There’s this scene at the end of the show, Lessons in Chemistry, where the main character has suffered trauma and struggle over many years.

And she’s had to fight really hard for her ability to be treated fairly and do her work as a mother and a chemist.

And in this scene, we find her serving a Thanksgiving meal.

And the camera follows her setting down food amongst a full table full of individuals from different walks of life.

The camera follows through several other rooms of the house where more people from different circumstances, from several years and different phases of her life are all gathered and laughing.

And there they are around this table where she once cried out alone.

And because she persisted and built her own way, the view became not only full, but rich with variety and experience and love.

That might seem like a bit of a cheesy example, but I want you to just see that it might take time.

It might take some trial and error.

It’s definitely going to take some trial and error.

But have patience with yourself and the process, because that is where you’re going to find the people around your table.

I have had clients who have stuck with me for the last eight years.

The first time they hired me, I was charging $350 for a session.

And now they’re paying me four times as much to capture their family memories.

And it’s because we have grown together.

And that wouldn’t have been possible if I waited until I was at the skill level that I am now before I started trying to get these clients in my circle to begin with.

So just forget about what other people are doing.

Yes, you can admire it.

Yes, you can learn from it.

But the purpose of community and sharing our work is not so we can copy or model our exact paths after each other without any context.

Photographers are not sharing their images, so other photographers can be jealous or rave about how awesome they are.

And if that is what you are doing, if that’s why you’re sharing, then you need to re-evaluate here.

But we share to attract the people who we want to work with.

We share because that’s how we propel our work and the act of sharing, whether it’s on your website, in a publication, in a private newsletter.

Wherever you share isn’t the point.

It’s the act of sharing that propels both your excitement about the work and the work itself, because people are going to catch that bug.

And it doesn’t matter if 10 people like your post.

You keep sharing because it lights you up.

And the logistics become more like a game.

I wonder if I post every day at 9 p.m.

if I’ll see more interaction and if it will increase my leads.

I wonder if I take two months completely off from social media and focus on a weekly newsletter instead, if I’ll see any traction.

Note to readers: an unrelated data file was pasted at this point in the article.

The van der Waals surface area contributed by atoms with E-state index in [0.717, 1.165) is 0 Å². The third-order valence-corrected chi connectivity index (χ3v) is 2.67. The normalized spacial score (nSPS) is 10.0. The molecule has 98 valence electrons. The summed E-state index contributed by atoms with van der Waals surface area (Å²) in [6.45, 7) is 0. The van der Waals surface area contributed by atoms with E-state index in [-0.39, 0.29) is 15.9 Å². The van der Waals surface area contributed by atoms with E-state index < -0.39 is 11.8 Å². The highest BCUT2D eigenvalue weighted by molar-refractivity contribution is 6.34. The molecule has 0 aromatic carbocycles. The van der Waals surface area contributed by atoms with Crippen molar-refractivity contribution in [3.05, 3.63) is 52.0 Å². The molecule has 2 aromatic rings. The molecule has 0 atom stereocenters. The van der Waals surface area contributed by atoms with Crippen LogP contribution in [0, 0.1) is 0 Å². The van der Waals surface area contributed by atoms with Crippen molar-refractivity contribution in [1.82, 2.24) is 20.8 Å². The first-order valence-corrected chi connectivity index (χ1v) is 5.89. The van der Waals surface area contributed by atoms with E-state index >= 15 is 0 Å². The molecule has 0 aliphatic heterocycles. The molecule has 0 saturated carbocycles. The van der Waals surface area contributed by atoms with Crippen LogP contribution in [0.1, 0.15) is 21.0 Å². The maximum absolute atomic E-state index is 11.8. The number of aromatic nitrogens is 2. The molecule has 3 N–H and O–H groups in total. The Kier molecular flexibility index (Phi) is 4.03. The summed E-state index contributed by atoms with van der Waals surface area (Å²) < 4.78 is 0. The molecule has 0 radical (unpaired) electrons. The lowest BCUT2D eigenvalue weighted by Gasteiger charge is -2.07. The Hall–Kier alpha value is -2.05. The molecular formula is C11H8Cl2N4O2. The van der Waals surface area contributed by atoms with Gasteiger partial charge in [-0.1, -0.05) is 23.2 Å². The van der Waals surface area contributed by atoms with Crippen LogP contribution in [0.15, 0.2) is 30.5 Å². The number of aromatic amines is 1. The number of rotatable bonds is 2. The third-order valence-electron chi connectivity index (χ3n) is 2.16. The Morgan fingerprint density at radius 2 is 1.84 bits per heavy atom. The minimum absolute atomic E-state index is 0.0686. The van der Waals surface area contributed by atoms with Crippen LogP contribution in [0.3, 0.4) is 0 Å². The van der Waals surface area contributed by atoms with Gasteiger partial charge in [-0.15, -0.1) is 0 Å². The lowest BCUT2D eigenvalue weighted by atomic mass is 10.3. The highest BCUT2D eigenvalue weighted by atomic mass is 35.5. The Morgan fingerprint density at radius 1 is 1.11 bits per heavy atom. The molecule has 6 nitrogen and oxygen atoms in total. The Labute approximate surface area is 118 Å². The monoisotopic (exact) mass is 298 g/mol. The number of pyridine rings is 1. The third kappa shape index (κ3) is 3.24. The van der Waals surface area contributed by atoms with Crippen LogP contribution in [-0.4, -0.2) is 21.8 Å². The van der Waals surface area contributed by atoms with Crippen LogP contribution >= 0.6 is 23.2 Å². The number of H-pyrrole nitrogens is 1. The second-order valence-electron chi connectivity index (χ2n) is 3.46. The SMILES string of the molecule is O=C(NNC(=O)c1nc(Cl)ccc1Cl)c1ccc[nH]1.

These become interesting experiments.

Instead of desperate attempts.

And they are not tied to the approval of others because you’re building your own table on purpose, remember?

Those reactions of others, they become just signals and information to build upon.

But more than that, you’re building on the principle of buyer psychology around the idea of reciprocity.

Giving and giving with enthusiasm often leads to loyalty, to relationship, and to connection.

And yeah, bookings to clients.

So don’t give your sessions away, but do give images to the world that speak to you.

And those images over a long period of time have the power to contribute to a shifting culture, to feed gratitude, to represent people well, to say something powerful about family and love and childhood.

All of those things are possible, whether 10 people like the post or the work or a thousand people like it.

If you do this, if you share with a heart on fire for your work from a place of purpose beyond getting your next quick client, I guarantee you will start to see a snowball effect in time that leads you to the kind of business you actually want, not just the kind that you look back on after five years and wonder, wait a second, how did I get here?

Don’t be the cheapest.

Don’t try to fit in or beat the system.

Just build your table and stand on top of it with pride and delight for as long as you possibly can.

And eventually, you’re gonna look around and see that you built something you’re proud of, and that matters.

Thanks for listening to the episode today.

If you loved it, please take a screenshot and share it on Instagram.

You can tag me at fireflyphoto underscore leah.

And it really means so much to know that you’re listening and getting something valuable from this.

Don’t forget that if you are looking to dig deeper into the mission and values of your business, if you’re looking to find some deeper clarity around what you’re bringing to the world with your family photography, the Big Picture Workbook is free for you.

You can download it at the link in the description of this episode.

It’s a series of 10 prompts.

You can print it out and journal right in the workbook itself, or copy and type out your thoughts in a Word document to reference later.

But these questions and prompts will help you think bigger about what you’re doing and why you’re doing it.

And you can revisit them year after year after year and reevaluate, because this is not goal setting, it’s more like vision casting.

And if you haven’t had a chance or made the effort to do that kind of work, it can really change so much for you.

Again, download the Big Picture Workbook right from the link in this description.

Show notes.

And let me know if you have any aha moments.

I am here to support you, to cheer you on.

You can do this.

I know you can.

I hope this episode helped you fuel up and we’ll talk soon.

You may also like:

Is it possible? Family photos in small dark homes

How I use trello for my photography business

Marketing, Privacy, and Social Media with Morgan Miles

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Hi, I'm Leah.
Family photographer, writer, educator.

I’m  one of the first to meet your newborn baby, the one who won't judge your clothes baskets and unmade beds, and the one who can capture the way your husband looks at you with a twinkle in his eye after 12 years of marriage. I believe in honoring people and telling stories.

I believe art has the power to light up the world in dark places, starting at home.